A little over a month ago, our Glorious Leader eliminated corruption,
black money, terrorism, and poor people in one bold and innovative move
by declaring most of the currency in circulation to not be legal tender.
We are fortunate that we can get by without much cash in hand. We eat
mostly what we grow, or is grown nearby in the village, and what few
additional expenses we have (e.g., milk) have so far been met by the
ten— and twenty-rupee notes we had collected to save time by paying
exact tolls on the highway.
Our one visit to the nearest bank yielded a two-thousand rupee note and
a bag of coins each—the most the branch could spare per person, given
that they've received no cash for several days.
In Delhi, Ammu is not so lucky. Her landlord demands the rent in cash,
and in exam season, she has had to stand in queue for several hours at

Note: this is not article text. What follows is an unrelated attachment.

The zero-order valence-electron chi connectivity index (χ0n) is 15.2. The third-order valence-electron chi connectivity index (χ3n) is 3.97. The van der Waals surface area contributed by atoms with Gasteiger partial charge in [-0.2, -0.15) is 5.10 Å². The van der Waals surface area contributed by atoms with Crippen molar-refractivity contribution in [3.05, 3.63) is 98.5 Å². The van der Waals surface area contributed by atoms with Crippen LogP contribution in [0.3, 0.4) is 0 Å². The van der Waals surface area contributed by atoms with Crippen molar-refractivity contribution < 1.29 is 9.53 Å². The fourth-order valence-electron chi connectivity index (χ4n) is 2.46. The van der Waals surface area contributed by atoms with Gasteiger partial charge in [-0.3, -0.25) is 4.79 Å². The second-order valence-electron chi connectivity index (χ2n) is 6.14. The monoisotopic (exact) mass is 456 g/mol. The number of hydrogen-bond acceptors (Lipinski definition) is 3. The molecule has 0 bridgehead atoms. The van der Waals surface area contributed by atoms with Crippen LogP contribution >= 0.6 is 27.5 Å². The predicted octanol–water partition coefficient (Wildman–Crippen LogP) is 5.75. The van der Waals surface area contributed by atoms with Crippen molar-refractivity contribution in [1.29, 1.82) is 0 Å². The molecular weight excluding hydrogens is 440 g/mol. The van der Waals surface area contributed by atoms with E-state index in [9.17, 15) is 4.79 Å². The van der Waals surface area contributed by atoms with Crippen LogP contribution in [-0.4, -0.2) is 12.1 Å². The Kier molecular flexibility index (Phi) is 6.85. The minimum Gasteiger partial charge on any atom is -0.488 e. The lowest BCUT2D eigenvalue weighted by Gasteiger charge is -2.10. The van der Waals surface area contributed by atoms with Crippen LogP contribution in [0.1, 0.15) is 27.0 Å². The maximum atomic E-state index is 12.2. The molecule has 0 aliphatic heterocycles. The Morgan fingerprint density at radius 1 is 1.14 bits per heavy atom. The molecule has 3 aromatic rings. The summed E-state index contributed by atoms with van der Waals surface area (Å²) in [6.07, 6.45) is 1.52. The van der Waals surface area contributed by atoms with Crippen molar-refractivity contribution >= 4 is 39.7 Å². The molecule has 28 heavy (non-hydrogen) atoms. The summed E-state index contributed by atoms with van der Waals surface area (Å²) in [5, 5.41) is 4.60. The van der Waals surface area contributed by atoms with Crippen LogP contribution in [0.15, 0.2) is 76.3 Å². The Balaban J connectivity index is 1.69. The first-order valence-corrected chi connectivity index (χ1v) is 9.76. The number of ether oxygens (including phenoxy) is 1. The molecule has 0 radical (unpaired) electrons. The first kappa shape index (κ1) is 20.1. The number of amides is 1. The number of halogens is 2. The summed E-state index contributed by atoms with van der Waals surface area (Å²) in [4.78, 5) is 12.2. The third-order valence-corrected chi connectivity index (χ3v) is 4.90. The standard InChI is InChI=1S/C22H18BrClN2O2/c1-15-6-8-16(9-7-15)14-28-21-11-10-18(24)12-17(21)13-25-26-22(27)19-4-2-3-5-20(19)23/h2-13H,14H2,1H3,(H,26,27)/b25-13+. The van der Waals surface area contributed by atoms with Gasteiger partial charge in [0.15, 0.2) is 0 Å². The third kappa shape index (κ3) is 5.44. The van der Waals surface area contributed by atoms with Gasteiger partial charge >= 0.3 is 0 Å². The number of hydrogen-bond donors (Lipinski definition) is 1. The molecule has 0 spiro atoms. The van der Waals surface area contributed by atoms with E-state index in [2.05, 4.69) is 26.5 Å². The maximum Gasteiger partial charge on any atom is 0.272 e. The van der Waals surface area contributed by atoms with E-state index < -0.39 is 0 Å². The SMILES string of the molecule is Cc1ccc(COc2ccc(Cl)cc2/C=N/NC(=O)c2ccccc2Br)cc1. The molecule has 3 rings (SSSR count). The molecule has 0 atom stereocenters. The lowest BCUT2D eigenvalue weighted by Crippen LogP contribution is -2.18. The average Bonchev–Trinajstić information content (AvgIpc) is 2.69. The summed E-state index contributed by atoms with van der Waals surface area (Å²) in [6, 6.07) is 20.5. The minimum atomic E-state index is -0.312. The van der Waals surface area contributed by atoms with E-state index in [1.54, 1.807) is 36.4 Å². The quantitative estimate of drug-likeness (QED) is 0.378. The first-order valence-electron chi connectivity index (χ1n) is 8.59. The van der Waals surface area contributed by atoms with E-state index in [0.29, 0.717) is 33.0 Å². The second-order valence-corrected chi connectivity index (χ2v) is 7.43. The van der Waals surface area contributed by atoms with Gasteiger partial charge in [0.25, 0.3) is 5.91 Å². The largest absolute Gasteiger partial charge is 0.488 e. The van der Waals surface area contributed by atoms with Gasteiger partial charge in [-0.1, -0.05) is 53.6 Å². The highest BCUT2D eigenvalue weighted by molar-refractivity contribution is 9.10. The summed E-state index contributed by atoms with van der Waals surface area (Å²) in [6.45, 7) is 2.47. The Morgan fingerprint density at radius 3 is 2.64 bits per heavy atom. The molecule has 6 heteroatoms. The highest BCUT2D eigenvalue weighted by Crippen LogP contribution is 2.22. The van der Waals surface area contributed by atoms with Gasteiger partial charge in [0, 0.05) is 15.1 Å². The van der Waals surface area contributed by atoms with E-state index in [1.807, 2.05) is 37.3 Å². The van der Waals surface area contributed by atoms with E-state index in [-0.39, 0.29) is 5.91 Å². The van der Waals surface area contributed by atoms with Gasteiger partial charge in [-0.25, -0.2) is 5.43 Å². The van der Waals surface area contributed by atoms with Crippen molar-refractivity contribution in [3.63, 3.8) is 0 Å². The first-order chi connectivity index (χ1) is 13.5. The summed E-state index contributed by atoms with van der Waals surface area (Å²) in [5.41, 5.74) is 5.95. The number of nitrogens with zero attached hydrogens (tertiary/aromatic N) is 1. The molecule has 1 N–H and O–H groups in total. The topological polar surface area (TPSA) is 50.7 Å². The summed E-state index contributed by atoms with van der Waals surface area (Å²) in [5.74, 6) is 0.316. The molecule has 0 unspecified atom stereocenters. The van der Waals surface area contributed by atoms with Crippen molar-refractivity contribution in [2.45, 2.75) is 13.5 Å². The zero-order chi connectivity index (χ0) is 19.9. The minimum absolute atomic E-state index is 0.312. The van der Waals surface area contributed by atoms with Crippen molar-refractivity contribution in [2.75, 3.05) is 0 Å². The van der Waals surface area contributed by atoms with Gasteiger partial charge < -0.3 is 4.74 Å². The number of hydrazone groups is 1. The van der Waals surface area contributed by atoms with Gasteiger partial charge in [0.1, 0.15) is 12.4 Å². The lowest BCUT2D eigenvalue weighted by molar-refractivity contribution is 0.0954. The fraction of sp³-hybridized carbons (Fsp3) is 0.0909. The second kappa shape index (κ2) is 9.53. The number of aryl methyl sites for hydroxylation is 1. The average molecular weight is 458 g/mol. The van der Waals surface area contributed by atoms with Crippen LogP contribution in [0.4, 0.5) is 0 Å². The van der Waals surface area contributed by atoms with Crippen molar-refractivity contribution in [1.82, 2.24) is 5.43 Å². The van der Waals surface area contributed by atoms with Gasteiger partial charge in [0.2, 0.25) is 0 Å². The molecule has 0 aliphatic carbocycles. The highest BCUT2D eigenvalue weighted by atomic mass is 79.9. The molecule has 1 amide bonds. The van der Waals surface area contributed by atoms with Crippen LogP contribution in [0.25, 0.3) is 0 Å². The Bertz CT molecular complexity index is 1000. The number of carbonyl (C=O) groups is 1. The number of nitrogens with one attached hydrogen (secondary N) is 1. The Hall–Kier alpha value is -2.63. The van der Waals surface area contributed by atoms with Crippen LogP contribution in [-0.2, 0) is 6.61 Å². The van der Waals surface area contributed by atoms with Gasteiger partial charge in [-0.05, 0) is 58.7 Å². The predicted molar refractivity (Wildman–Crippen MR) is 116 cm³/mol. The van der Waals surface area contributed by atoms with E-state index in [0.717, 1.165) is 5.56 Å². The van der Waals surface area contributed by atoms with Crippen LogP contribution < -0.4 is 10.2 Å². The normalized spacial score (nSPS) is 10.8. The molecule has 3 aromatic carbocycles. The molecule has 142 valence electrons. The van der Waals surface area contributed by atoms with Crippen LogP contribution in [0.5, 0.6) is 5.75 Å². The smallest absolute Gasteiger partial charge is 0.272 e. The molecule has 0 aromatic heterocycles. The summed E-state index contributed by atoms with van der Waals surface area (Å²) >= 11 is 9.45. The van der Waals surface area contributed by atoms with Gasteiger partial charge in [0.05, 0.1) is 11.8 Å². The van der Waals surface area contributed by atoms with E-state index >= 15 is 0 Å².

an ATM to withdraw a quarter of her rent (which is the maximum one can
withdraw in a day). Strangely, the vegetable and fruit sellers in her
locality do not accept digital payments yet.
I was looking forward to hearing what the Supreme Court of India had to
say about demonetisation, but they haven't said much, because they're
busy with matters of real importance to the nation, like how
often the national anthem should be played and how straight one should
stand to properly demonstrate one's “constitutional patriotism”.